The script is by Doug Taylor, who wouldn’t get another green-lit screenplay until Uwe Boll's In the Name of the King: A Dungeon Siege Tale but who also recently penned Vincenzo Natali’s ambitious Splice. The Carpenter comes off like the middle ground between these two projects, marked by a certain incompetence in regards to craft, primarily due to the awkward editing and episodic transitions that suggest a made-for-cable effort, but with great potential as a batty genre effort that suggests Alice could possibly find true love with a maniacal phantom who represents fabled manhood in all its messy glory. But neither Taylor nor David Wellington (who proved himself a more assured director much later via TV projects such as Queer as Folk and Rookie Blue) come close to Bernard Rose’s seductive insanity, leaving The Carpenter to shamble along with left-field character introductions too quirky for their own good (Ron Lea as the aforementioned sheriff is a clumsy amalgam of Buford T. Justice and Brad Dourif) and plot points (Laura’s impromptu pregnancy) that drive the movie with little consequence.

B-movie aficionados might be chomping at the bit to ask me "But what about Wings Hauser?" My nostalgia for the scene-stealing supporting star of A Soldier’s Story and Tales from the Hood is immense, but his maniacal front sleeve pose sets up typically high standards that should not be believed. A few notably hammy moments aside, primarily a murder sequence involving a vice grip, the astoundingly handsome Hauser plays the role with a gentlemanly demeanor throughout, going for nuance even when firing off a one-liner or black comic screed. It’s a unique style of underacting that makes the Carpenter all the more unpredictable. Not easily forgotten is the moment when, after sawing off the arms of that blue-collar rapist, he holds the body away so as not to obstruct Alice’s path up the stairs and into her bedroom. Lynne Adams is equally dry and quirky as the heroine, who, despite her ratty hair and hallucinatory mental state, knows much better than to be is she who is MAD!

It’s a shame, then, that this silly low-budget effort wasn’t given a much stronger foundation. Taylor’s patchy screenplay presents too many one-shot caricature supporting players and forgets to put anything remotely saucy in their mouths. Put simply, you know you’re in trouble when My Bloody Valentine (one of my all-time favorite Canadian horror films to boot) presents a more effectively fictional working class environment on film. The editing is laughably tacky at times, which also has the poor effect of showing how poorly staged some sequences, even those involving dialogue, are. And the conclusion wherein Alice gets the upper hand over the Carpenter, although not before she learns how to fire a nail gun at pesky husband-screwing trollops, comes off as overly contrived and unsatisfying.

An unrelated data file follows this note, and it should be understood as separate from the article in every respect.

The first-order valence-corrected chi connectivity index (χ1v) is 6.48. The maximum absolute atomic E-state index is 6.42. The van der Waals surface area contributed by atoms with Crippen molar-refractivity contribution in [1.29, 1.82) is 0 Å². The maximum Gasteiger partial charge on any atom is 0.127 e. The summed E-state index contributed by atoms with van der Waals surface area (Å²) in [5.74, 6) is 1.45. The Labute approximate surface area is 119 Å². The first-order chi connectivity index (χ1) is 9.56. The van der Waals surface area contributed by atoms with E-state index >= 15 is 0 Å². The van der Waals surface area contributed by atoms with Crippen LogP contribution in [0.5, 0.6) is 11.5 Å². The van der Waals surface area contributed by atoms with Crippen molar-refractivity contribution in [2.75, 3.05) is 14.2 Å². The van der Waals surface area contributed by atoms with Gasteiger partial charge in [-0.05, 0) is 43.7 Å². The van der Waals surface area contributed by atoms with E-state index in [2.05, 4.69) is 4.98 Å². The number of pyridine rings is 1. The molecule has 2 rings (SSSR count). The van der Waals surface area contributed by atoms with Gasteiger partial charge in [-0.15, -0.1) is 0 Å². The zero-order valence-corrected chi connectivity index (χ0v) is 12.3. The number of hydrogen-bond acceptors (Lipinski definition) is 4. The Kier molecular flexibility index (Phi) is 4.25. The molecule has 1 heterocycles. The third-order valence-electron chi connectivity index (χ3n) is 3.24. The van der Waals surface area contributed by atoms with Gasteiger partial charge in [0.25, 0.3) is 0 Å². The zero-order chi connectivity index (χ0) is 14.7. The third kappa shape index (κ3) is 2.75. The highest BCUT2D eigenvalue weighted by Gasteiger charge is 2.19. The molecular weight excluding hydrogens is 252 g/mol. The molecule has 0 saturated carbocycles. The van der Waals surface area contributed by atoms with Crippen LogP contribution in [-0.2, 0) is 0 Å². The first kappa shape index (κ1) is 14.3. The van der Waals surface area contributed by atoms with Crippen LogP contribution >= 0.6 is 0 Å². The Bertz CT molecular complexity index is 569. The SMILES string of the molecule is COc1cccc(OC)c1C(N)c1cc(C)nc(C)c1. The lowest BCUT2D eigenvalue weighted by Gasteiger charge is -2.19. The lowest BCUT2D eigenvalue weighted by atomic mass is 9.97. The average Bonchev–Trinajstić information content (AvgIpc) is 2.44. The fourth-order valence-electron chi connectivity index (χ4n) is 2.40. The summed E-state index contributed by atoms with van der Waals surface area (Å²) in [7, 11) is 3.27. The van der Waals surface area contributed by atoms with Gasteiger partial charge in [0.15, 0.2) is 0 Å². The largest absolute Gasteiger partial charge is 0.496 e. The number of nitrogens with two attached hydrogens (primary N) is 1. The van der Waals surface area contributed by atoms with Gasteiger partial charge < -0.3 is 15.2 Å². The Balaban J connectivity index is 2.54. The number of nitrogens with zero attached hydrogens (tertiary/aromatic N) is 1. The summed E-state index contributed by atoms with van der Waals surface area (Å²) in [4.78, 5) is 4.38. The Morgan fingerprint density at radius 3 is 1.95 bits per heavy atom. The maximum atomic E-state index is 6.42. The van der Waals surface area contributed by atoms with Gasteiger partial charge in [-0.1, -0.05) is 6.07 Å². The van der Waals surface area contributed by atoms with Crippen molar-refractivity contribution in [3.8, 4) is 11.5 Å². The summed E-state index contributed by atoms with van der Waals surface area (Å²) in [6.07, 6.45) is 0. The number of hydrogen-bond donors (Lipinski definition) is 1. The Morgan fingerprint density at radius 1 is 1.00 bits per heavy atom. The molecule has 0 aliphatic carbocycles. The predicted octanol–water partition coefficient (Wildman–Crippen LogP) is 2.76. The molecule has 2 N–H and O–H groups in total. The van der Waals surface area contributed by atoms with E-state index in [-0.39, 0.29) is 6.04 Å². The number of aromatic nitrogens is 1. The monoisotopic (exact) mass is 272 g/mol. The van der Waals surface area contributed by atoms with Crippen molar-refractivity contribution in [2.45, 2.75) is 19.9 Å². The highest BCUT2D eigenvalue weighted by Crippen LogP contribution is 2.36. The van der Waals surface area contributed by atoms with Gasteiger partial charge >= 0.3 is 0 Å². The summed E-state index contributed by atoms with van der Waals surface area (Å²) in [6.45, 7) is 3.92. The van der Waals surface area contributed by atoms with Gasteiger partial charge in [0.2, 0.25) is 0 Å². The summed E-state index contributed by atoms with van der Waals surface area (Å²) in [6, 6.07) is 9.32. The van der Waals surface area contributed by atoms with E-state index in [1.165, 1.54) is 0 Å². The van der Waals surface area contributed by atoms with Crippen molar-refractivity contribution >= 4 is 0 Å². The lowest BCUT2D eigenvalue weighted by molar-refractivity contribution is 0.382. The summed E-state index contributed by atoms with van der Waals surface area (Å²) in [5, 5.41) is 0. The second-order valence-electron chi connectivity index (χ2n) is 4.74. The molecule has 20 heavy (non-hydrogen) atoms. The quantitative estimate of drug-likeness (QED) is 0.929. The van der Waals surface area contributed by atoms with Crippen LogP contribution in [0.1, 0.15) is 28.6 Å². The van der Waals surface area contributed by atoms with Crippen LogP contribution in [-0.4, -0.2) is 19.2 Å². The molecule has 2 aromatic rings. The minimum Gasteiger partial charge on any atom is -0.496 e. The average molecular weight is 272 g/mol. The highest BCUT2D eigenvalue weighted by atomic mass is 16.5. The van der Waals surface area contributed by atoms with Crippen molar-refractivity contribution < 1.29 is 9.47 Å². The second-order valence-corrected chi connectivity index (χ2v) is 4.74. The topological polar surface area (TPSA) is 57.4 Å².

For a movie whose homely psychotic apparition extols the virtues of craftsmanship, The Carpenter is less bricks and mortar than Popsicle sticks and airplane glue.

Scorpion Releasing have acquired The Carpenter for their line of Katarina's Nightmare Theater DVD releases. In one of my first posted reviews on this site, I chose to jointly tackle one title apiece from the Elvira's Movie Macabre, Katarina's Nightmare Theater and Maria's B-Movie Mayhem catalogues. The Katarina of the title is Katarina Leigh Waters, a former WWE Diva and current TNA Knockout who wrestles under the name Winter. Please read that post if you wish to find out who won that particular triple threat match. Anyway, you can opt to watch the movie with or without Miss Waters, whose German/British accent is as pleasant as her body (evidenced in the introduction where she plays a handywoman in cut-off denim and white tank top). Her self-written input is more straightforwardly informative and critical rather than denigrating. In short, since this is the only real extra on this set (no interviews with any of the cast or crew, which is disappointing since Scorpion’s Zombie Nightmare disc was a special edition), there’s no reason not to ignore it.

Aside from the reversible DVD artwork that loses the KNT banner, there is a trailer reel on the disc for other titles in the series, including additional Canuxploitation efforts such as Humongous, The Pyx and The Incubus.

The 1.78:1 anamorphic widescreen transfer looks sourced from a decent enough print, which is a treat since the film was released straight to video in America through Republic Pictures Home Video. Plenty of dirt and damage remain, with reel changes and several of the more clumsy edits demonstrating significant visual hiccups. The “uncut” label on the film integrates gorier unrated footage from a noticeably different source, perhaps a video master, and the a/v quality follows suit, with the some of more graphic scenes looking rather murky and the Dolby 2.0 monaural audio dropping out in fidelity. For the most part, though, The Carpenter looks well-preserved for its vintage, with muted if serviceable color saturation, natural grain and plenty of fine detail in skin tones and costumes. The English mono soundtrack handles the dialogue, sound effects and the thin synthesizer score well.

Movie grade: 2.5/5.
Video grade: 3/5.
Audio grade: 3.5/5.
Extras grade: 2/5.
Final grade: 2.5/5.